To decrease emotional eating, learn to become more resilient which will decrease your stress and bounce you back from stressful occurrences more quickly. Who wouldn’t want to become more resilient? Now there’s a book that tells you how to do it.
Resilience is “a set of skills—as opposed to a disposition or personality type—that make it possible for people not only to get through hard times but to thrive during and after them.” (Time magazine, 6/1/15, “Bounce back” by Mandy Oaklander, p. 38) The article is based on the book entitled Resilience: The Science of Mastering Life’s Greatest Challenges by Drs. Steven Southwick and Dennis Charney. They are researchers who believe that people can train themselves to become more resilient no matter what dysfunction or trauma they have experienced in their lives. They arrived at this conclusion through studying changes in the brain after participants underwent mindfulness and resilience training. Yes, the brain actually changes!
Here are their techniques for developing resilience:
1) “Develop a core set of beliefs that nothing can shake.” I’d add to be sure that your beliefs are rational and evidence-based. See The Rules of “Normal” Eating for help.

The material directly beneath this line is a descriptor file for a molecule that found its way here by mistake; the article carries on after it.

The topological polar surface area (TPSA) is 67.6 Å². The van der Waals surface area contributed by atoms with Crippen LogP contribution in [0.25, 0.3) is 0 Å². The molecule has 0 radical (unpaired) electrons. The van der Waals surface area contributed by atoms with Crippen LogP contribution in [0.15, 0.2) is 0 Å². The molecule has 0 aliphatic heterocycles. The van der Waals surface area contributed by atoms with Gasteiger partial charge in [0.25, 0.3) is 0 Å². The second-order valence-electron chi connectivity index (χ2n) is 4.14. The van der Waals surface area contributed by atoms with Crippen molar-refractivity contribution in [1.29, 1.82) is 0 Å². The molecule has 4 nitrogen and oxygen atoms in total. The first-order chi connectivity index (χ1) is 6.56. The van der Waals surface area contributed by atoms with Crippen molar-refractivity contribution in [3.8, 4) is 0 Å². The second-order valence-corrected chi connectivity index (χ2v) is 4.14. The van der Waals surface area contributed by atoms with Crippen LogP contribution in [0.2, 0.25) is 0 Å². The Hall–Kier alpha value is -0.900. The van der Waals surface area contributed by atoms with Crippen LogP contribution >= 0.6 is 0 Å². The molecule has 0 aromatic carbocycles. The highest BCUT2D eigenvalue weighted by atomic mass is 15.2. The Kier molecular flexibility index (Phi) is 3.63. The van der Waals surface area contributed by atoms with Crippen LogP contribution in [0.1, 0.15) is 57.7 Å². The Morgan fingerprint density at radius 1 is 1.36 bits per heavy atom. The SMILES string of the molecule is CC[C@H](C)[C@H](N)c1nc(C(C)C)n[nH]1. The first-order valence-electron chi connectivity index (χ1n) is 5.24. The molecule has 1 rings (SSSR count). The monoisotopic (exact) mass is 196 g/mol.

2) “Try to find meaning in whatever stressful or traumatic thing has happened.” I’d add that the meaning can’t be that you’re somehow deserving of stress or trauma.
3) “Try to maintain a positive outlook.” Detach from negative thoughts.
4) “Take cues from someone who is especially resilient.” Study resilient folks you know.
5) “Don’t run from things that scare you. Face them.” Tell yourself you’re courageous.
6) “Be quick to reach out for support when things go haywire.” Join and participate in my Food and Feelings message board at http://groups.yahoo.com/group/foodandfeelings.
7) “Learn new things as often as you can.” I’d add to be patient in your learning, rather than insist on doing things well right off the bat or expect to be perfect at them—ever.
8) “Find an exercise regimen to stick to.” The authors stress that “working the body’s muscles make people’s minds more resilient as well” by creating new neurons.
9) “Don’t beat yourself up or dwell in the past.” Exercise control over your thoughts.
10) “Recognize what makes you uniquely strong—and own it.” Everyone has strengths.
It used to be thought that resilience was due to temperament and either there at birth or not. How exciting and fortunate that this is not the case and that you can build and develop resilience. Pick one of the above techniques and start today to become more resilient. It will speed you on to becoming a more “normal” eater.
PLEASE NOTE: Feel free to comment here or on my message board at http://groups.yahoo.com/group/foodandfeelings.